For ease, efficiency and convenience, people are moving away from using the traditional cash method to make quick payments through contactless technology. But does this upsurge in ‘tap and go’ payments make cash obsolete?
UnSUBURBIA has looked at whether a cashless society is a feasible concept, offering a case for either side of the debate.
Contactless is the new king
Since its inception in 2007, contactless technology has revolutionised the way we make our everyday payments, heralding the biggest change in our monetary behaviour since Decimal Day in 1971.
Before contactless, cash was king. A little over 60 per cent of all the UK’s transactions were made using cash in 2007 – 10 years later this had fallen by 34 per cent, according to figures in 2017.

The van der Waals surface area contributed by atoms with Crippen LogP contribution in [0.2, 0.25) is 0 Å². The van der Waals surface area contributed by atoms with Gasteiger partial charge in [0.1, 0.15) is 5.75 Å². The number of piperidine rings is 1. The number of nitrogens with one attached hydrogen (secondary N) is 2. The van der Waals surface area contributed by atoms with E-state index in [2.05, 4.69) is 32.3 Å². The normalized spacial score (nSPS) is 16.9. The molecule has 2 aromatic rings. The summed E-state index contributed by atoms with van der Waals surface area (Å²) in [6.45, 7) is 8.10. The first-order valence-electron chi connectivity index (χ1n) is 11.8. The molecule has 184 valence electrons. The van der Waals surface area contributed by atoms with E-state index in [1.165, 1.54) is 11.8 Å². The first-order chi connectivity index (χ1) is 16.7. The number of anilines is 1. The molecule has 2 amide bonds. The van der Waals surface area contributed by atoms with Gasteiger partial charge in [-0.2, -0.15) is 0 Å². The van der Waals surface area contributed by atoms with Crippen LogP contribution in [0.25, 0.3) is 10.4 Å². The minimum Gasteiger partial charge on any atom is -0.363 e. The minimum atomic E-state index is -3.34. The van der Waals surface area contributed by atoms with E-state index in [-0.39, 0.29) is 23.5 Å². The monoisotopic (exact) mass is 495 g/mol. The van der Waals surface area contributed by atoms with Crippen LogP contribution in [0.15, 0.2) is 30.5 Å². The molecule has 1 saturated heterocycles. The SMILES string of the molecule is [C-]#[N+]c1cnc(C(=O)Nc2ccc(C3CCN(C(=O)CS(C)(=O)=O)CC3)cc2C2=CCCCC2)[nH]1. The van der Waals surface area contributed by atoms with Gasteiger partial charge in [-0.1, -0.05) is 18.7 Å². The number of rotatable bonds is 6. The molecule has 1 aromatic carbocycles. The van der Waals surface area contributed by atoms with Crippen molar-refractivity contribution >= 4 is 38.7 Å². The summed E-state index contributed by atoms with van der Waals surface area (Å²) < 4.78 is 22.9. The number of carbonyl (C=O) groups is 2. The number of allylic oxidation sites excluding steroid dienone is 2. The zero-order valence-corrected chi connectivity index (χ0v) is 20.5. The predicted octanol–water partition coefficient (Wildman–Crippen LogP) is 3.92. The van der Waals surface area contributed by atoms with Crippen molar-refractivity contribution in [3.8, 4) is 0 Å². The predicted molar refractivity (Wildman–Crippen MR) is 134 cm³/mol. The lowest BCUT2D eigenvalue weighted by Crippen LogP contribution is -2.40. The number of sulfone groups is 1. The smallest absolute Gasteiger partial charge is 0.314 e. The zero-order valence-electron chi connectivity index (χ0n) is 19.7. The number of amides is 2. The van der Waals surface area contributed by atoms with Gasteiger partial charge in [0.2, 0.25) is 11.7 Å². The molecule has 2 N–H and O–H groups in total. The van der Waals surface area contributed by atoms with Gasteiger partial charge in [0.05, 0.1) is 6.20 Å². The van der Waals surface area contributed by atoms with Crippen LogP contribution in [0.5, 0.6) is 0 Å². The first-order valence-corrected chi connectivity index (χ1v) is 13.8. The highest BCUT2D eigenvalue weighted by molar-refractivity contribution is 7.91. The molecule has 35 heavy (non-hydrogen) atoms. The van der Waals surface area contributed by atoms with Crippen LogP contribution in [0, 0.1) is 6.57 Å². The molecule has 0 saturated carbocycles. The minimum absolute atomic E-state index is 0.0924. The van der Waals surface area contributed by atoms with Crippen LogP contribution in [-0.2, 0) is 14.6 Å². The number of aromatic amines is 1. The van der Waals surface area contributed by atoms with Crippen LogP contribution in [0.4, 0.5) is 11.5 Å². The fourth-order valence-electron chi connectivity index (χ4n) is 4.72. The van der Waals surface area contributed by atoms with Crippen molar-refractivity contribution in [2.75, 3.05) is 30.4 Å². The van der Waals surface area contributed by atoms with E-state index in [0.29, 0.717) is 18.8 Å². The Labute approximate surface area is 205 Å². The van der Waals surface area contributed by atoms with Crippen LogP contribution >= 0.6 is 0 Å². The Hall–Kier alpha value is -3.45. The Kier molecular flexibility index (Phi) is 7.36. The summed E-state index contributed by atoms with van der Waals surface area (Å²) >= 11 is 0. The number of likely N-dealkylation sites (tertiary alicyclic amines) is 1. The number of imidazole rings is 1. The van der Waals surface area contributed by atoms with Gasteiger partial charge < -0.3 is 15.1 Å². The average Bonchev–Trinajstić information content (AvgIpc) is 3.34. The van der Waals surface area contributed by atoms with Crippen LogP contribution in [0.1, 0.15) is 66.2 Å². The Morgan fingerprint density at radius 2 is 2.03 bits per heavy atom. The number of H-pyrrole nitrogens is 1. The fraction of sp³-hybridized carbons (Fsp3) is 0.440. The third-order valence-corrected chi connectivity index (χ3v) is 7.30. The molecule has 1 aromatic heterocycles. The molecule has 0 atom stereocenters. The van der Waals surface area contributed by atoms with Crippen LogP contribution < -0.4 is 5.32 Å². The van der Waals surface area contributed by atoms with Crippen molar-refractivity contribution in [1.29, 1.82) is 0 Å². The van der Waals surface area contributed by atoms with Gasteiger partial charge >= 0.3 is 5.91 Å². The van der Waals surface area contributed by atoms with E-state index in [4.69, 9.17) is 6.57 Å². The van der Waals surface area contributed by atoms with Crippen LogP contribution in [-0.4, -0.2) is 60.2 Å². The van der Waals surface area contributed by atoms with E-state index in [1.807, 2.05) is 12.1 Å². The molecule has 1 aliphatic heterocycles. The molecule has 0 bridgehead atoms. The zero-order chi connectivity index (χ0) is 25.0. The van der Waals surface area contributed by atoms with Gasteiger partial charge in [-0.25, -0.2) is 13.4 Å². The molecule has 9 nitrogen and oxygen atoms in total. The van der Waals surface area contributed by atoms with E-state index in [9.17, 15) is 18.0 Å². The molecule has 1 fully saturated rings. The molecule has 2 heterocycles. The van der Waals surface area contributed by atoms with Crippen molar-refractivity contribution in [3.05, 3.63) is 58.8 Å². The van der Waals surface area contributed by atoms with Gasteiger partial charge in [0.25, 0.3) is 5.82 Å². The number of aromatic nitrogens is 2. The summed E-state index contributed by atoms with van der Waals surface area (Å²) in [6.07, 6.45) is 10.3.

In December 2018, there were 691 million contactless card transactions in the UK, a 27.5 per cent increase from 542 million in the same month the previous year – that’s 43.1 per cent of all debit and credit card transaction of that month (1.6 billion). Taking into account the maximum spend on contactless payments is £30, it’s a huge proportion of our everyday payments.
The British Retail Consortium believes that this is due to a shift in habits, with consumers now using contactless payments for much smaller value costs. The days of scraping together loose change for a pint of milk or a loaf of bread are behind us – we’re happy to tap and go for our essentials.
Think about it though – for ease, convenience and efficiency, contactless absolutely trumps using cash. The stress of searching high and low across the house or turning every pocket out of every pair of trousers or every bag you own to find that extra 50p is gone. All that’s required is a simple tap of a card and your payment is done. No hassle.